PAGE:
By Gaby Vinick | Wisconsin Public Radio
Antisemitic incidents in Wisconsin soared for the seventh consecutive year, according to an annual audit report.
The report from the Jewish Community Relations Council of the Milwaukee Jewish Federation showed hate group activity, such as the distribution of leaflets that promote conspiracy theories, rose by 83 percent between 2021 and 2022.
In all, there were 101 reported antisemitic incidents in Wisconsin last year, a 6.3 percent increase from 2021.
Antisemitic events on college campuses in the state saw a steep rise in incidents at 225 percent, and there was a 22 percent increase in incidents for K-12 schools during the same time period. The Council received 11 reports of incidents related to hate groups.
“Antisemitism didn’t begin or end with the Holocaust. Today, its legacy of hatred and prejudice against Jewish people is still a reality across our whole country. And it undermines both individuals’ physical safety and expression of their culture and religion,” said Andrea Bernstein, associate director at the Jewish Community Relations Council.
Acts of antisemitism, or hatred of Jewish people, have been rising in recent years. Between 2015 and 2022, there’s been a 494 percent rise in antisemitic incidents.
“Anytime that there is a societal crisis, that can trigger a spike in antisemitic activity. People start looking for simple answers to very complex problems,” Bernstein said.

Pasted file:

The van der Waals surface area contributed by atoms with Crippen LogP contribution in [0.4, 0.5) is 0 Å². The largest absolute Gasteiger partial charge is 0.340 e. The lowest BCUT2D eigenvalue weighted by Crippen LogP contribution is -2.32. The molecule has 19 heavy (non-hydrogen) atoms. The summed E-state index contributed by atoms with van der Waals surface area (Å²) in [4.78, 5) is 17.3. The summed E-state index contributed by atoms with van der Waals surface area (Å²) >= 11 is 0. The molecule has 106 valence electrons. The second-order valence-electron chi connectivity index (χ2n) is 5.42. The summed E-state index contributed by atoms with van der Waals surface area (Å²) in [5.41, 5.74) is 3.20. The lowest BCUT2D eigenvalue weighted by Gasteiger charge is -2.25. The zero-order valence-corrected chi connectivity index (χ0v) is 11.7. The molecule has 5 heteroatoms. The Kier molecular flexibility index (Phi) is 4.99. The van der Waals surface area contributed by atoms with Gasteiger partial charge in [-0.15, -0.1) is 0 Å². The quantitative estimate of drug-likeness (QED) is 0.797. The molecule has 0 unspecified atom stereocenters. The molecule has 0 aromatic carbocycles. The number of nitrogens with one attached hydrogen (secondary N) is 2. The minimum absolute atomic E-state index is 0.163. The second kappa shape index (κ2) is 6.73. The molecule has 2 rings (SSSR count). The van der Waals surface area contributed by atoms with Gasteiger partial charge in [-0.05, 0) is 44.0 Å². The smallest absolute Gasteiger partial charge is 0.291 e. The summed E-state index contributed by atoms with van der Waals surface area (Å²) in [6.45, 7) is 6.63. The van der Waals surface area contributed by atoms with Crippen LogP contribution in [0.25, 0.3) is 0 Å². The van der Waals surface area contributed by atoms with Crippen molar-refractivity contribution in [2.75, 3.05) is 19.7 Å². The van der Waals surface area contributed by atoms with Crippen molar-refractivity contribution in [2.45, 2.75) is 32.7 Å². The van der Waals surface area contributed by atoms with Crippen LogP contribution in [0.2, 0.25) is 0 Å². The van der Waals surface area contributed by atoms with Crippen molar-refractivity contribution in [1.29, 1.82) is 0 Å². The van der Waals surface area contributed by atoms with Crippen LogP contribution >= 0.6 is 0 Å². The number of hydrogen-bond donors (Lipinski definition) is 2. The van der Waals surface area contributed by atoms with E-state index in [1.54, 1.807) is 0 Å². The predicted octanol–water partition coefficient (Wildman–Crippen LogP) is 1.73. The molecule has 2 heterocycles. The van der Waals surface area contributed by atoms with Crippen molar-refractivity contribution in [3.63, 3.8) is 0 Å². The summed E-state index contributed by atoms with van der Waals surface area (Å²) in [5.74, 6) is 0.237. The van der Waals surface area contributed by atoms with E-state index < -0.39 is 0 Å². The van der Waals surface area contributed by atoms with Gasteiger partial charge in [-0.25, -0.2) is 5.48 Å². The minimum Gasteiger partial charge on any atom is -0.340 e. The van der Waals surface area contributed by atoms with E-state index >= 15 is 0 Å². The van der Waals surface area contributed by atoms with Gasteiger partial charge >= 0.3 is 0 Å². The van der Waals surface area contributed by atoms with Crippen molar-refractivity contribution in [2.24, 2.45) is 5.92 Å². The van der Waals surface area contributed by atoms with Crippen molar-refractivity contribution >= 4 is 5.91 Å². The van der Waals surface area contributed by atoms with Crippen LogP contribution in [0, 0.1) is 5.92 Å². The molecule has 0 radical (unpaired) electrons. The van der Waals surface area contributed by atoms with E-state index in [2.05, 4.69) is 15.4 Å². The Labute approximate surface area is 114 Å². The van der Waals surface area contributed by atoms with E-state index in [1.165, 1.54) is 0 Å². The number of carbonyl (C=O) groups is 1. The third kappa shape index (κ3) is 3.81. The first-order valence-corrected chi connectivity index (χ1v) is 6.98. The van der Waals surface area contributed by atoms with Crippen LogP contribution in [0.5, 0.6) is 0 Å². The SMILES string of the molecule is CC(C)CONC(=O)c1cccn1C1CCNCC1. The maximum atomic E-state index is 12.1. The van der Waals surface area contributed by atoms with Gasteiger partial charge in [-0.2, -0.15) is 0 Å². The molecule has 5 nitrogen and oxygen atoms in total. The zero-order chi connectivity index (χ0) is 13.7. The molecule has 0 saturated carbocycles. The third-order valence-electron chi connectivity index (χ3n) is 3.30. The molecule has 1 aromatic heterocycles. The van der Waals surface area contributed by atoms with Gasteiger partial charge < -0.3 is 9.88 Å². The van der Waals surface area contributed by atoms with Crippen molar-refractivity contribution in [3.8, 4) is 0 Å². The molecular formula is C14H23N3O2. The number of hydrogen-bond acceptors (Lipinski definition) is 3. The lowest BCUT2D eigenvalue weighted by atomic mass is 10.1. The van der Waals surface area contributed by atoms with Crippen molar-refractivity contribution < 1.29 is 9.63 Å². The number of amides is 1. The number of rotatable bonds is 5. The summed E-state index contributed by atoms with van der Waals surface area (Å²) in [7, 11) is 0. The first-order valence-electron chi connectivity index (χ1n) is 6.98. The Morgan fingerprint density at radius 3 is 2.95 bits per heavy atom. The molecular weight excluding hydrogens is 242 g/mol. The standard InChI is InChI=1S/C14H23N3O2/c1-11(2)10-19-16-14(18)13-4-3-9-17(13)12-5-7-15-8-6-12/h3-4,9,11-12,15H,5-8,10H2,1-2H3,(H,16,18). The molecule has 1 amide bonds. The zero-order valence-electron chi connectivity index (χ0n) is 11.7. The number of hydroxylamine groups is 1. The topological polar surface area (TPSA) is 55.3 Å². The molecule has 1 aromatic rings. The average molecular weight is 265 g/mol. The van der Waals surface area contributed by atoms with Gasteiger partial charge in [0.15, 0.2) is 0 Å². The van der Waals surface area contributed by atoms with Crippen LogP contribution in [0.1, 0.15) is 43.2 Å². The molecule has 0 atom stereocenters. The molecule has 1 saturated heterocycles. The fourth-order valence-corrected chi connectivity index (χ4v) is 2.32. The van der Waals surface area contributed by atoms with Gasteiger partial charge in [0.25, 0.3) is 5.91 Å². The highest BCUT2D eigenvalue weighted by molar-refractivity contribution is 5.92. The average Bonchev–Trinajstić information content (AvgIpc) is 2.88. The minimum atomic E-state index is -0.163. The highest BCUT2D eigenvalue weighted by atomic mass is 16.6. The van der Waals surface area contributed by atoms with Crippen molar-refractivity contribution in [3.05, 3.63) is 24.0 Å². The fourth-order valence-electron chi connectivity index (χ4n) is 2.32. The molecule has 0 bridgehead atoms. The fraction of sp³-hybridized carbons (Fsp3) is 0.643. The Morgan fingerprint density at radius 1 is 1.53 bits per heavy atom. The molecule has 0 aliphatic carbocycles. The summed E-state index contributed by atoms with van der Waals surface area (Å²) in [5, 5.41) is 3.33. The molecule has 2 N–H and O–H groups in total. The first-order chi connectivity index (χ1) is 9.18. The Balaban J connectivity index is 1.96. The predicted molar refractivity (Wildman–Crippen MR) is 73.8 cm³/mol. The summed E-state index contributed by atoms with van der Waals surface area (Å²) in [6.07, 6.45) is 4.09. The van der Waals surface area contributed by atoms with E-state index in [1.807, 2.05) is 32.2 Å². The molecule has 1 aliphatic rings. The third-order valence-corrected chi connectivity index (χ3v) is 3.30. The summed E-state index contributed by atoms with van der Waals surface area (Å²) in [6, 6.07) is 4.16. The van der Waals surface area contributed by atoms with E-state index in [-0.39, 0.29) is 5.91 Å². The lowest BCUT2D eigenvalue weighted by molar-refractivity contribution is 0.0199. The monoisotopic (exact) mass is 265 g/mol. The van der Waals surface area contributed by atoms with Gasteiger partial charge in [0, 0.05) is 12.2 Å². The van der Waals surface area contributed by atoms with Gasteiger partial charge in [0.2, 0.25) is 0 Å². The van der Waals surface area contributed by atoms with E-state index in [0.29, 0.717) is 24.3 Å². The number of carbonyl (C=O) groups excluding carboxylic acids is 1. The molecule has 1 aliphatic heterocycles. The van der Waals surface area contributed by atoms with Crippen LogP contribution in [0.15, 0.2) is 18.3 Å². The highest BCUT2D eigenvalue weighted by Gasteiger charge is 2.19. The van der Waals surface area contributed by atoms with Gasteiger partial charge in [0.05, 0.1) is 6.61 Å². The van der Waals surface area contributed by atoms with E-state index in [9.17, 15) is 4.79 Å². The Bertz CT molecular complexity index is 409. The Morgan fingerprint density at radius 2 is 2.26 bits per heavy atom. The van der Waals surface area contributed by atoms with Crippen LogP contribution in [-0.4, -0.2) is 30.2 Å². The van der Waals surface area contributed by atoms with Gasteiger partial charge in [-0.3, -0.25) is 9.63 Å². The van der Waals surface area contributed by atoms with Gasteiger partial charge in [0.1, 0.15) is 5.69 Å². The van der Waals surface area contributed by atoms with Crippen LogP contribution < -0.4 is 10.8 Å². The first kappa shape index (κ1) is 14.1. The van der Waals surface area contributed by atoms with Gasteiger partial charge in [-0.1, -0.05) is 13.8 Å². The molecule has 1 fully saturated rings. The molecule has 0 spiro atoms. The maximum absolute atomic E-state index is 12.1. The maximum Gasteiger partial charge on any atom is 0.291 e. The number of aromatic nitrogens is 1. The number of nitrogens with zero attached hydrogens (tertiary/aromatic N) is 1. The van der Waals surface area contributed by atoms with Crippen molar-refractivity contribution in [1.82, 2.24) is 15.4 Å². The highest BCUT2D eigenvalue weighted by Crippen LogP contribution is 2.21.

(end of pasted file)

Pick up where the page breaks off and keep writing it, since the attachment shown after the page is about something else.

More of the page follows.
Jewish people are the target of 60.3 percent of hate crimes motivated by religious bias, despite representing about two percent of the national population, according to FBI data. That’s the highest rate of any religious group. One in four American Jews experienced some form of antisemitism in 2021.
In Wisconsin, Jewish people represent less than 1 percent of the population.
Bernstein said the agency is concerned about the normalization of antisemitic conspiracy theories, such as those that falsely suggest Jewish people dominate the government or media. The most reported activity this year was the distribution of leaflets espousing those ideas or antisemitic rhetoric.
“Even people who may not identify as hating Jews or being antisemitic can spread dangerous ideology through these conspiracy theories,” Bernstein said.
Bernstein said social media antisemitic activity decreased, with online harassment, threats and assaults falling by 39 percent. Meanwhile, acts of vandalism and interpersonal incidents in the community increased.
She attributed that shift to the lockdowns and COVID-19 restrictions abating.
State trends in the audit also mirror national findings. The Anti-Defamation League’s Center on Extremism released a national report last week that found propaganda efforts — such as fliers, banners or stickers — by white supremacist groups reached an all-time high last year.
Miryam Rosenzweig, the CEO and president of the Milwaukee Jewish Federation, said hate groups are more overtly displaying hatred toward others.